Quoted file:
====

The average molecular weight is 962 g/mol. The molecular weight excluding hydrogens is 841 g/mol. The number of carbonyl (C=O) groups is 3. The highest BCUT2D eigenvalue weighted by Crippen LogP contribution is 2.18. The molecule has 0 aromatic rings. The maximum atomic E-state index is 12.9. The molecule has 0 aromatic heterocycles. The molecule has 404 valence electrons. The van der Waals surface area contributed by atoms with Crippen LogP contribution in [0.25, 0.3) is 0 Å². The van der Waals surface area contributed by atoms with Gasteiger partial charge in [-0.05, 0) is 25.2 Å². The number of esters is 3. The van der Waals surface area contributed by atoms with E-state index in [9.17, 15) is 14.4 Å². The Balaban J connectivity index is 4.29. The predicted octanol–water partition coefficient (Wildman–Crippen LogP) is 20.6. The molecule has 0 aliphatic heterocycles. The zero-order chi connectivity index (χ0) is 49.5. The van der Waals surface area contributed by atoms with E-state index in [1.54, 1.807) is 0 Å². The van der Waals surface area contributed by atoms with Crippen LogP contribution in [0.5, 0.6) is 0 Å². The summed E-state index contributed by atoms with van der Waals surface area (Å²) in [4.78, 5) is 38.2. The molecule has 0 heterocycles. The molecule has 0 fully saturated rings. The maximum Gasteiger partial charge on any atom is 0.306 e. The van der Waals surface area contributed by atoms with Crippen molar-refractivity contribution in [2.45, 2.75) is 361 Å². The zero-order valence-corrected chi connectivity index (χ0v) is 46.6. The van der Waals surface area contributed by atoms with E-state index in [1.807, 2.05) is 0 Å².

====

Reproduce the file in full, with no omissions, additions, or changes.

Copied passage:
The average molecular weight is 962 g/mol. The molecular weight excluding hydrogens is 841 g/mol. The number of carbonyl (C=O) groups is 3. The highest BCUT2D eigenvalue weighted by Crippen LogP contribution is 2.18. The molecule has 0 aromatic rings. The maximum atomic E-state index is 12.9. The molecule has 0 aromatic heterocycles. The molecule has 404 valence electrons. The van der Waals surface area contributed by atoms with Crippen LogP contribution in [0.25, 0.3) is 0 Å². The van der Waals surface area contributed by atoms with Gasteiger partial charge in [-0.05, 0) is 25.2 Å². The number of esters is 3. The van der Waals surface area contributed by atoms with E-state index in [9.17, 15) is 14.4 Å². The Balaban J connectivity index is 4.29. The predicted octanol–water partition coefficient (Wildman–Crippen LogP) is 20.6. The molecule has 0 aliphatic heterocycles. The zero-order chi connectivity index (χ0) is 49.5. The van der Waals surface area contributed by atoms with E-state index in [1.54, 1.807) is 0 Å². The van der Waals surface area contributed by atoms with Crippen LogP contribution in [0.5, 0.6) is 0 Å². The summed E-state index contributed by atoms with van der Waals surface area (Å²) in [4.78, 5) is 38.2. The molecule has 0 heterocycles. The molecule has 0 fully saturated rings. The maximum Gasteiger partial charge on any atom is 0.306 e. The van der Waals surface area contributed by atoms with Crippen molar-refractivity contribution in [2.45, 2.75) is 361 Å². The zero-order valence-corrected chi connectivity index (χ0v) is 46.6. The van der Waals surface area contributed by atoms with E-state index in [1.807, 2.05) is 0 Å².